Project 25, No. 25: On accepting who you are

I took the day off yesterday to do all the things I normally wouldn’t do on a Monday: took a dance class with my hair down, did some Pilates in the middle of the afternoon, lined up for Tartine by myself.

And at the bakery, amid tourists and foodies with questionable employment status, I ran into the “hot” senior from high school. I remember G vividly, and in slow motion. Tan, built and smart (he was a math genius that would later turn into a poker champion), he was the ultimate Southern California renaissance boy, complete with effortless surfer hair. Even when I saw him yesterday, patiently waiting for Tartine’s signature morning buns, he still glittered the way a 14-year-old’s deodorant does.

When I saw him, I had to make a choice. Still slick from that morning’s dance class, glistening in my spandex, I could have flipped my hair, flirted and done some sort of bend and snap routine with the 20 dollars of assorted pastries I had purchased for myself. Knowing he was an up-and-coming entrepreneur, I could have handed over a business card and critiqued his dating app in its current iteration.

But turning 25 is about accepting who you truly are.

And what did I do?

I took a ham and gruyere croissant out of my bag of carbs and bit into a pillow of flaky perfection, which gave way to salty ham and sweet, creamy butter, which dribbled down my chin and onto my damp sweatshirt.


I didn’t break eye contact with G as I chewed, and sighed with the immense pleasure of eating something you’ve waited in line for.

He licked his lips, and I walked right past him, saying nothing as I sashayed out the door, devouring the rest of the perfect umami lump.

The new T. Swift, of course, was buzzing through my brain as this happened.

If there is anything I can impart to you from this project, folks, is that it’s thoroughly OK to be yourself. And sometimes that version of yourself is just what you want at that very moment, with no rhyme or reason.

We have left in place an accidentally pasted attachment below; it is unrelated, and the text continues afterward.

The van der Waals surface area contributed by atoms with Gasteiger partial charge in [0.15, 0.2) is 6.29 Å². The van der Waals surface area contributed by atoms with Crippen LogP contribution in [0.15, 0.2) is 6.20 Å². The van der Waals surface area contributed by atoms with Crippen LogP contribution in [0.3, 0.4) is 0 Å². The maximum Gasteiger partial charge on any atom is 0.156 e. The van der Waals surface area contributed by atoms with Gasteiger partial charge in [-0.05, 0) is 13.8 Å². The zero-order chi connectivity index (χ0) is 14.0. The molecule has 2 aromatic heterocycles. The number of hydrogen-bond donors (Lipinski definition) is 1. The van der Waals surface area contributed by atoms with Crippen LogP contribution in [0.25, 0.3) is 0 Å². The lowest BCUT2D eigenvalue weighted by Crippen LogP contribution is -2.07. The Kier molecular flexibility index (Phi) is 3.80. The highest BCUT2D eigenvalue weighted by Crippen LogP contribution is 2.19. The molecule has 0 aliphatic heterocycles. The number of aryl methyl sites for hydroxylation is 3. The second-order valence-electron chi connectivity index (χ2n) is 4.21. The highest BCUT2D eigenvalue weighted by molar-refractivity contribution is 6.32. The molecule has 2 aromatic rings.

I am me, you are you, and it’s a pretty grand affair.

And no matter how fabulous you are, there will always be the naysayers. And that’s OK too.

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I hope, dear reader, that you find what makes you unique and wonderful and that you take that spark and kindle it, closely and carefully. I hope the people that experience that warmth and light from you appreciate it fully - and that you can find it again and again.

I so enjoyed being your blogger for the past 25 days, folks. Don’t hesitate to say hello! or @claresayas on Twitter. And thank you, thank you, thank you for helping out with this campaign through donations of time, treasure, Tweets and hugs! I am grateful for you.

Mad props to NEVER SETTLE. Learn more about them here.


If you’re thinking of doing your own fundraiser to celebrate a milestone, I highly recommend it. I’ve never had such a fulfilling birthday. Here are the 3 tips for making it a success.

1) Care.

Seems simple, right? Simply caring, authentically, about helping others will make a huge difference. Authenticity floats, phoniness floats away. Choosing a cause that you truly care about, and showing that you have a sense of responsibility about your campaign shines through.

2) Communicate.

Being clear, concise and goal-driven in the way you share and amplify your campaign is key. Make sure you answer the W’s - who are you helping, how are you helping them, what is the cause and why should a friend donate? Attention spans are short, and phone screens are shorter. Write accordingly.

3) Collaborate.

Ask for help. That’s what raising money is all about - so take a couple of people you’re close to and bounce ideas off of them. Loop them into your process - if you’re raising money over a short period of time or a long one - and listen to their feedback, ideas and responses to your messages. Friends, colleagues and dates can all be valuable allies and partners in everyday conversations by the water cooler and on social media channels like Facebook and Twitter. It’s rich relationships that drive richness in companionship and encourages people to pitch in in any way they can. And who knows - maybe you’ll meet some new like-minded folks in the process!


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